Benefits of a credit shelter trust

If the credit shelter trust is funded at the death of the first spouse, any appreciation between the death of the first spouse and the surviving spouse is excluded from the surviving spouse’s estate. A credit shelter trust provides a certain level of asset protection, as most credit shelter trusts have spendthrift provisions that preclude the assets in the trust from being attached by the trust beneficiaries (which is, of course, not true for most other assets that pass to the surviving spouse through portability).

In a credit shelter trust, the trustee has a fiduciary duty to protect and preserve the trust assets. Therefore, when there is a need to control the use or disposition of a trust’s assets, a credit shelter trust is superior to portability. If intergenerational planning is important, then the credit shelter trust is a better option, as it allows for the use of the generation-skipping tax exclusion of the first spouse to die. If state estate taxes are an issue, a credit shelter trust can shelter the state estate tax exemption (and any appreciation in the value of those assets between the death of the first and second spouse) from the surviving spouse’s taxable estate.

Downsides to the credit shelter trust

To obtain the benefits of a credit shelter trust, the trust must file its own income tax returns. If the asset is complicated, such as a retirement planning asset, this filing can be cumbersome and expensive. Another downside is that the income tax bases of the assets in a credit shelter trust are stepped up once—at the death of the first spouse, and unlike with portability, not also stepped up at the death of the second spouse.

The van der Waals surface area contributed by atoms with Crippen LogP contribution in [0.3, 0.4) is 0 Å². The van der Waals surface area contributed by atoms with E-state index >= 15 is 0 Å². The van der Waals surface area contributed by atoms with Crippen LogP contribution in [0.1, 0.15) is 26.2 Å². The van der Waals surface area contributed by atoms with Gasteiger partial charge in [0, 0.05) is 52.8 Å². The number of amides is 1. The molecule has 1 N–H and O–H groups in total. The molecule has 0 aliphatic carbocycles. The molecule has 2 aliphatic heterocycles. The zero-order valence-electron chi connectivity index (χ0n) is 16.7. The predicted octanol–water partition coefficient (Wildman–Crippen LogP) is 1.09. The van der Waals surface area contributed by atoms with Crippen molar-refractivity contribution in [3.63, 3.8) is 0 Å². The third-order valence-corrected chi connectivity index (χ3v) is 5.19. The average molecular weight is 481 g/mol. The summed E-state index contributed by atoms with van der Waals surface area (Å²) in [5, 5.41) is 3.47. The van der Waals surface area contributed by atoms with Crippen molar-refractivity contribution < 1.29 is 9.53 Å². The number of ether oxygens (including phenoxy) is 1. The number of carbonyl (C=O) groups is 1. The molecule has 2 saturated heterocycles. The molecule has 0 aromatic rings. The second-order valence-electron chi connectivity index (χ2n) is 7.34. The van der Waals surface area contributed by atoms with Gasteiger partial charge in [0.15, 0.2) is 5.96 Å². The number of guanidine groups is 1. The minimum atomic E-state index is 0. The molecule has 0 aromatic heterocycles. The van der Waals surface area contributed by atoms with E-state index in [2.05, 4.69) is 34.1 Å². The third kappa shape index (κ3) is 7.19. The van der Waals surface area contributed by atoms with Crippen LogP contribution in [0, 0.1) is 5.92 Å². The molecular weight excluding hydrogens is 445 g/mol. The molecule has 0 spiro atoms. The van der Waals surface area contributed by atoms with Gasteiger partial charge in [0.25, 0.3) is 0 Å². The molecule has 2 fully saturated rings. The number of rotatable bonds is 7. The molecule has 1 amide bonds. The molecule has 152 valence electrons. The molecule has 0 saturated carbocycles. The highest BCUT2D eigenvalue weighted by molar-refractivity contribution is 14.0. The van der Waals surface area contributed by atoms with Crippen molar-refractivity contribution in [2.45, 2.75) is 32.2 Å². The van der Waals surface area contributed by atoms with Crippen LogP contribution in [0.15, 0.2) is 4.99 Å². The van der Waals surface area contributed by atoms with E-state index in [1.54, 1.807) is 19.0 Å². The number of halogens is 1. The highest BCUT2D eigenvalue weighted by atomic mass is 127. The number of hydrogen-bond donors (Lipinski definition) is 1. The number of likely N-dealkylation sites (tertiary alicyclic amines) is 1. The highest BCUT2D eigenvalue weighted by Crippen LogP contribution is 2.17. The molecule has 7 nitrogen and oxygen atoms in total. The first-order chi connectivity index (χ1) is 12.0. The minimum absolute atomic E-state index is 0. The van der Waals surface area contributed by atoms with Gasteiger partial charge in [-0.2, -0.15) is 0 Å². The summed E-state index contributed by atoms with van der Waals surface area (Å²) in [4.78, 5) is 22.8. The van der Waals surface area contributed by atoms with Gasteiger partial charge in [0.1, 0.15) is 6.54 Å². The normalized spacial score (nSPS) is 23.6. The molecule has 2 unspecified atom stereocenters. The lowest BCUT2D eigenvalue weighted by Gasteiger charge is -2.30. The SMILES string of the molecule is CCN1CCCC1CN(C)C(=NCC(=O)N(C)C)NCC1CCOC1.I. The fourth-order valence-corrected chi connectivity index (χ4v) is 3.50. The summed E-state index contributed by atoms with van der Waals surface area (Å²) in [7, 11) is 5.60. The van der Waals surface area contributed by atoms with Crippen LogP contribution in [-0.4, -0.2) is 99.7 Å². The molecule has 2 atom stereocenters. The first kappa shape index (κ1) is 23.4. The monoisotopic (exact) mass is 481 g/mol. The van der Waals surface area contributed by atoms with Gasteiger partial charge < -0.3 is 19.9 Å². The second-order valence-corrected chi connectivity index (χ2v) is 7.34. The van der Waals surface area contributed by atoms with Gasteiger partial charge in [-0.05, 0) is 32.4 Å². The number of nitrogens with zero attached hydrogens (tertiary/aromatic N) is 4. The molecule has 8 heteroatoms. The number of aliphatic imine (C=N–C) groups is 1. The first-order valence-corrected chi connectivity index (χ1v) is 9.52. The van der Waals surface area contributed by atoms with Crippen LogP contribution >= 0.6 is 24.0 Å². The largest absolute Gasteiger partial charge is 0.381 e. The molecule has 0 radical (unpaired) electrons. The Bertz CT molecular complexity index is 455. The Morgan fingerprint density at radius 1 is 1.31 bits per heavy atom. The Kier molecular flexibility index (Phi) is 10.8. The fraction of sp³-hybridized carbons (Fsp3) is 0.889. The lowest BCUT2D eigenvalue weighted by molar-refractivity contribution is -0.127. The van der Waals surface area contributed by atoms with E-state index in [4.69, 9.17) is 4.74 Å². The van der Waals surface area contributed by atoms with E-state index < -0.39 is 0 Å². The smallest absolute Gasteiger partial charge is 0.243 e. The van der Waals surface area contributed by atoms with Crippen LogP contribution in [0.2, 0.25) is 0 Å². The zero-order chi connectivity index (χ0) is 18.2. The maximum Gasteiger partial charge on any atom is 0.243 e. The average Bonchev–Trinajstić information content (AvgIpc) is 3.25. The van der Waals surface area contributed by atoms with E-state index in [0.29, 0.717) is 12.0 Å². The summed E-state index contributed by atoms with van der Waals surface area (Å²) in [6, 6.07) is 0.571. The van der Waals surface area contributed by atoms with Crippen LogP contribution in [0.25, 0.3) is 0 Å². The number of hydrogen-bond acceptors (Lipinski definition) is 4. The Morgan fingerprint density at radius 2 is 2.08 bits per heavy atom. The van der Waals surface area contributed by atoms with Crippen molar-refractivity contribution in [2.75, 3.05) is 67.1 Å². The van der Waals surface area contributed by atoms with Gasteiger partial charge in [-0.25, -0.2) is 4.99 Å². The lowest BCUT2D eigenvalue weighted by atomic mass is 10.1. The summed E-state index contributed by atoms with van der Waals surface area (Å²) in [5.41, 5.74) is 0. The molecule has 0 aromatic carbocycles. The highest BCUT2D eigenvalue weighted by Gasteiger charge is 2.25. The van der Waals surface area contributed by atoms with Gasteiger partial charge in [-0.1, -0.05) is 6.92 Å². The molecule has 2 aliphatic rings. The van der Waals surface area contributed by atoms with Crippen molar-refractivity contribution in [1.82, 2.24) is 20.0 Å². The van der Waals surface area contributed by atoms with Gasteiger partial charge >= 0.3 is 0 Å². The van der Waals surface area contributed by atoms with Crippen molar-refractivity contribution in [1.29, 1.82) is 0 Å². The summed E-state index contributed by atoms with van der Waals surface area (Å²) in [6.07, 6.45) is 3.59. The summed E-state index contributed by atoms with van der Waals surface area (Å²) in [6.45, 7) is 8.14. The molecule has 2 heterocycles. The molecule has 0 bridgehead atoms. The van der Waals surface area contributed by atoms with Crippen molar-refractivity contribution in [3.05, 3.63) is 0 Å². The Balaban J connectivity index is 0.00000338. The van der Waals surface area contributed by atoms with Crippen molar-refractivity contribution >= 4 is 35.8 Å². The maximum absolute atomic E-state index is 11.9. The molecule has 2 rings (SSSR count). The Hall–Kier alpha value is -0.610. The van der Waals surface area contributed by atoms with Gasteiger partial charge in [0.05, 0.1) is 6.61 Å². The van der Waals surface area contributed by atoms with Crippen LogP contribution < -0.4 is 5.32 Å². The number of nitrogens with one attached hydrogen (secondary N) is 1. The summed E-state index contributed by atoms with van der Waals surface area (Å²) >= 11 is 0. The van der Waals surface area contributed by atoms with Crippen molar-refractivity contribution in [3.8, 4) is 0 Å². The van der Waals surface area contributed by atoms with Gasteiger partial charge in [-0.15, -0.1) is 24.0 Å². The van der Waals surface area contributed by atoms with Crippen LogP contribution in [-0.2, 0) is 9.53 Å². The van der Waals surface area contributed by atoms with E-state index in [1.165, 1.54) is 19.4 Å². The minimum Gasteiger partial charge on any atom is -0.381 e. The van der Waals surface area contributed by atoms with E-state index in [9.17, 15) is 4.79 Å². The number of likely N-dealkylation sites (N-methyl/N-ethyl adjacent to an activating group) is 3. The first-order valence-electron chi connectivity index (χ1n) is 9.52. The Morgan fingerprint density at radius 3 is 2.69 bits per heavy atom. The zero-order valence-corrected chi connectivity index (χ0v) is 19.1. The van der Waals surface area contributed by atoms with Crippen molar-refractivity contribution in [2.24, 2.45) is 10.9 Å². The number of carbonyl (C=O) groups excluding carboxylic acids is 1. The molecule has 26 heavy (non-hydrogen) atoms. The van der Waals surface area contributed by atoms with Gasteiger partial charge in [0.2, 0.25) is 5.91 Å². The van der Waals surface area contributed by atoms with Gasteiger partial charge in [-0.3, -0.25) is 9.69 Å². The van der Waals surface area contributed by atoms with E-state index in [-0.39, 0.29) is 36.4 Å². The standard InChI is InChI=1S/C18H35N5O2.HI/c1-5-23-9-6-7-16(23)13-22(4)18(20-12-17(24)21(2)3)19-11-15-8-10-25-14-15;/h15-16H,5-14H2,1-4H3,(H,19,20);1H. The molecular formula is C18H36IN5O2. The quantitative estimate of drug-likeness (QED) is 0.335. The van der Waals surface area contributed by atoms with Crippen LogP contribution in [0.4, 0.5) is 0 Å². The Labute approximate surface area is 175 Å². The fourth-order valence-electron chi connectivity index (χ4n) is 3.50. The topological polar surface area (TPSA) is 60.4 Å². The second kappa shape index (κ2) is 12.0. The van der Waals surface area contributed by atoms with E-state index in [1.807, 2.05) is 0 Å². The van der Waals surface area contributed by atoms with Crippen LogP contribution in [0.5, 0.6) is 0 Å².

Which is the right strategy?

No one solution is right for every client. Each strategy should be evaluated for both new clients and those who have already done estate planning. If a client has a funded credit shelter trust, planners should consider reevaluating that choice to determine whether it is still the right solution.

Planners also should review the client’s assets to determine the consequences of using portability or a credit shelter trust. They need to consider the income tax basis, whether the asset is likely to appreciate, whether generational planning is important to the family, and whether the client lives in or owns real estate in a state that has a state estate tax.

If it is not clear which is the right choice, it is possible to make that decision within nine months after the date of death of the first client. That waiting period is possible as long as the assets are positioned so that if the surviving spouse chooses not to take or disclaim an asset that he or she would otherwise be entitled to by portability, it will pass by the terms of that disclaimer into the credit shelter trust of the first spouse to die.

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Patricia M. Annino, J.D., LL.M., is a nationally recognized authority on estate planning and taxation who chairs the Estate Planning practice at Prince Lobel Tye LLP in Boston.